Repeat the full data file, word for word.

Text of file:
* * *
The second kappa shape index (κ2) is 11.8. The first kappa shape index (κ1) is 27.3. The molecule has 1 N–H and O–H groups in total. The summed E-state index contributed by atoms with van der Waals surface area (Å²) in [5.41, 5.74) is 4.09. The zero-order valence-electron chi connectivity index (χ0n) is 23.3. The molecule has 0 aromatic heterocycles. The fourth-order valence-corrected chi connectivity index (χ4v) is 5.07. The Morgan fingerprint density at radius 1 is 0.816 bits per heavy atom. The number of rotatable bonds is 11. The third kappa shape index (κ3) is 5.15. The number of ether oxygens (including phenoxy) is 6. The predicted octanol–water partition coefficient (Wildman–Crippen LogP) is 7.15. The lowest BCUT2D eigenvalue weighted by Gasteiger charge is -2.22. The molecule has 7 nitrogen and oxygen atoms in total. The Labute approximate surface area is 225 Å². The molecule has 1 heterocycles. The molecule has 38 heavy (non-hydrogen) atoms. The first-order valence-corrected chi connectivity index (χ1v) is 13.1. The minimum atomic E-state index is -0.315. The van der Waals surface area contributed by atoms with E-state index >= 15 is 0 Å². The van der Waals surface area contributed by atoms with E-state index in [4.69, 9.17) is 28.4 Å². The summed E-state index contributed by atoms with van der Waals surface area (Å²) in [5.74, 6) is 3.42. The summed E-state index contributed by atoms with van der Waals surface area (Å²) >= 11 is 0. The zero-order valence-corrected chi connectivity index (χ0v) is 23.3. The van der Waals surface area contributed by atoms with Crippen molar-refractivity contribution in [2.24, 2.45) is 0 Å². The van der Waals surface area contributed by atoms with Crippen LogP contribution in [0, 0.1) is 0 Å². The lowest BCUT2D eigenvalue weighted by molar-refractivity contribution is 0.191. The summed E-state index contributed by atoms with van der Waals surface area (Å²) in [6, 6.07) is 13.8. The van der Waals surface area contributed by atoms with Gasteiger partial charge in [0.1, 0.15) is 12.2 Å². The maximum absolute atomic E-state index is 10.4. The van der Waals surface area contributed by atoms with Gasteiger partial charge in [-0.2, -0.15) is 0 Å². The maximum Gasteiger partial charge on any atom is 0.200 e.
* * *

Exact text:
The second kappa shape index (κ2) is 11.8. The first kappa shape index (κ1) is 27.3. The molecule has 1 N–H and O–H groups in total. The summed E-state index contributed by atoms with van der Waals surface area (Å²) in [5.41, 5.74) is 4.09. The zero-order valence-electron chi connectivity index (χ0n) is 23.3. The molecule has 0 aromatic heterocycles. The fourth-order valence-corrected chi connectivity index (χ4v) is 5.07. The Morgan fingerprint density at radius 1 is 0.816 bits per heavy atom. The number of rotatable bonds is 11. The third kappa shape index (κ3) is 5.15. The number of ether oxygens (including phenoxy) is 6. The predicted octanol–water partition coefficient (Wildman–Crippen LogP) is 7.15. The lowest BCUT2D eigenvalue weighted by Gasteiger charge is -2.22. The molecule has 7 nitrogen and oxygen atoms in total. The Labute approximate surface area is 225 Å². The molecule has 1 heterocycles. The molecule has 38 heavy (non-hydrogen) atoms. The first-order valence-corrected chi connectivity index (χ1v) is 13.1. The minimum atomic E-state index is -0.315. The van der Waals surface area contributed by atoms with E-state index >= 15 is 0 Å². The van der Waals surface area contributed by atoms with E-state index in [4.69, 9.17) is 28.4 Å². The summed E-state index contributed by atoms with van der Waals surface area (Å²) in [5.74, 6) is 3.42. The summed E-state index contributed by atoms with van der Waals surface area (Å²) >= 11 is 0. The zero-order valence-corrected chi connectivity index (χ0v) is 23.3. The van der Waals surface area contributed by atoms with Crippen molar-refractivity contribution in [2.24, 2.45) is 0 Å². The van der Waals surface area contributed by atoms with Crippen LogP contribution in [0, 0.1) is 0 Å². The lowest BCUT2D eigenvalue weighted by molar-refractivity contribution is 0.191. The summed E-state index contributed by atoms with van der Waals surface area (Å²) in [6, 6.07) is 13.8. The van der Waals surface area contributed by atoms with Gasteiger partial charge in [0.1, 0.15) is 12.2 Å². The maximum absolute atomic E-state index is 10.4. The van der Waals surface area contributed by atoms with Gasteiger partial charge in [-0.2, -0.15) is 0 Å². The maximum Gasteiger partial charge on any atom is 0.200 e.